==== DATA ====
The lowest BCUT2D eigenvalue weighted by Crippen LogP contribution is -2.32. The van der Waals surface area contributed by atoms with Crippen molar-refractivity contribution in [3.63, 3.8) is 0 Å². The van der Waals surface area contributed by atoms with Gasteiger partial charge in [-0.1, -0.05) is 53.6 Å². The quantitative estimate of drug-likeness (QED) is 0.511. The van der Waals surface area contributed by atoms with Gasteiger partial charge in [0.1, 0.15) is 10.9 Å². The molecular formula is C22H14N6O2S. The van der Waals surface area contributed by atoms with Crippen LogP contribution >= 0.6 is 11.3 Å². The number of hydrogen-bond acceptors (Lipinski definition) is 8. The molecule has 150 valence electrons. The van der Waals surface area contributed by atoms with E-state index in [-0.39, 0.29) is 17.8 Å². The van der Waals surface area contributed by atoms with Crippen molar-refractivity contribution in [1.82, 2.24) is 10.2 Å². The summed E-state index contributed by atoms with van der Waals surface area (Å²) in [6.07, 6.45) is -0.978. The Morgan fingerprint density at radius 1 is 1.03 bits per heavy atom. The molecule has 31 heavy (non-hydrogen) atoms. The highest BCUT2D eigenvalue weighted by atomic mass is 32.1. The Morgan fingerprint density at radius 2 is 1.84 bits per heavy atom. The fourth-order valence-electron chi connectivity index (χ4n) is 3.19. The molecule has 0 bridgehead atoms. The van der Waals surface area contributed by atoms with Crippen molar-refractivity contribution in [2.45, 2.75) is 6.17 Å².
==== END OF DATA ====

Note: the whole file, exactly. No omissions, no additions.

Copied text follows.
The lowest BCUT2D eigenvalue weighted by Crippen LogP contribution is -2.32. The van der Waals surface area contributed by atoms with Crippen molar-refractivity contribution in [3.63, 3.8) is 0 Å². The van der Waals surface area contributed by atoms with Gasteiger partial charge in [-0.1, -0.05) is 53.6 Å². The quantitative estimate of drug-likeness (QED) is 0.511. The van der Waals surface area contributed by atoms with Gasteiger partial charge in [0.1, 0.15) is 10.9 Å². The molecular formula is C22H14N6O2S. The van der Waals surface area contributed by atoms with Crippen LogP contribution >= 0.6 is 11.3 Å². The number of hydrogen-bond acceptors (Lipinski definition) is 8. The molecule has 150 valence electrons. The van der Waals surface area contributed by atoms with E-state index in [-0.39, 0.29) is 17.8 Å². The van der Waals surface area contributed by atoms with Crippen molar-refractivity contribution in [1.82, 2.24) is 10.2 Å². The summed E-state index contributed by atoms with van der Waals surface area (Å²) in [6.07, 6.45) is -0.978. The Morgan fingerprint density at radius 1 is 1.03 bits per heavy atom. The molecule has 31 heavy (non-hydrogen) atoms. The highest BCUT2D eigenvalue weighted by atomic mass is 32.1. The Morgan fingerprint density at radius 2 is 1.84 bits per heavy atom. The fourth-order valence-electron chi connectivity index (χ4n) is 3.19. The molecule has 0 bridgehead atoms. The van der Waals surface area contributed by atoms with Crippen molar-refractivity contribution in [2.45, 2.75) is 6.17 Å².